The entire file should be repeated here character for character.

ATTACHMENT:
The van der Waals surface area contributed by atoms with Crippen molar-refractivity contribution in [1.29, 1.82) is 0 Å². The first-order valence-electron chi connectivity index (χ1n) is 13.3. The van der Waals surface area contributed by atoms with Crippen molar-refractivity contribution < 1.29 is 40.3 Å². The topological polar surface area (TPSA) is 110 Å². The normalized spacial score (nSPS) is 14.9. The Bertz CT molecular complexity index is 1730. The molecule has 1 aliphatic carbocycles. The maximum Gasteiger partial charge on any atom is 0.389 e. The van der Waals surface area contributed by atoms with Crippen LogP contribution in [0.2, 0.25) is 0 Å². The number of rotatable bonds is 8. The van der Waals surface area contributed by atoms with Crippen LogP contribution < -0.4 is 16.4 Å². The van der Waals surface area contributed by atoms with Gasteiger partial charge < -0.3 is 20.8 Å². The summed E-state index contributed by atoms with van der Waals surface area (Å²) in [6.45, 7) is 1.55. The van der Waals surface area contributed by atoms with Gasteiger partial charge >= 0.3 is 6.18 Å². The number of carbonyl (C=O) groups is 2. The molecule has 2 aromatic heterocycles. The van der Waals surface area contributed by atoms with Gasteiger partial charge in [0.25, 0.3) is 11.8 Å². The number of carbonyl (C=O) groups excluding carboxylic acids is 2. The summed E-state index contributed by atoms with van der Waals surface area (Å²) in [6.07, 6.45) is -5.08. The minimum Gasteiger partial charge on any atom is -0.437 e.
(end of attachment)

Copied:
The van der Waals surface area contributed by atoms with Crippen molar-refractivity contribution in [1.29, 1.82) is 0 Å². The first-order valence-electron chi connectivity index (χ1n) is 13.3. The van der Waals surface area contributed by atoms with Crippen molar-refractivity contribution < 1.29 is 40.3 Å². The topological polar surface area (TPSA) is 110 Å². The normalized spacial score (nSPS) is 14.9. The Bertz CT molecular complexity index is 1730. The molecule has 1 aliphatic carbocycles. The maximum Gasteiger partial charge on any atom is 0.389 e. The van der Waals surface area contributed by atoms with Crippen LogP contribution in [0.2, 0.25) is 0 Å². The number of rotatable bonds is 8. The van der Waals surface area contributed by atoms with Crippen LogP contribution < -0.4 is 16.4 Å². The van der Waals surface area contributed by atoms with Gasteiger partial charge < -0.3 is 20.8 Å². The summed E-state index contributed by atoms with van der Waals surface area (Å²) in [6.45, 7) is 1.55. The van der Waals surface area contributed by atoms with Gasteiger partial charge >= 0.3 is 6.18 Å². The number of carbonyl (C=O) groups is 2. The molecule has 2 aromatic heterocycles. The van der Waals surface area contributed by atoms with Gasteiger partial charge in [0.25, 0.3) is 11.8 Å². The number of carbonyl (C=O) groups excluding carboxylic acids is 2. The summed E-state index contributed by atoms with van der Waals surface area (Å²) in [6.07, 6.45) is -5.08. The minimum Gasteiger partial charge on any atom is -0.437 e.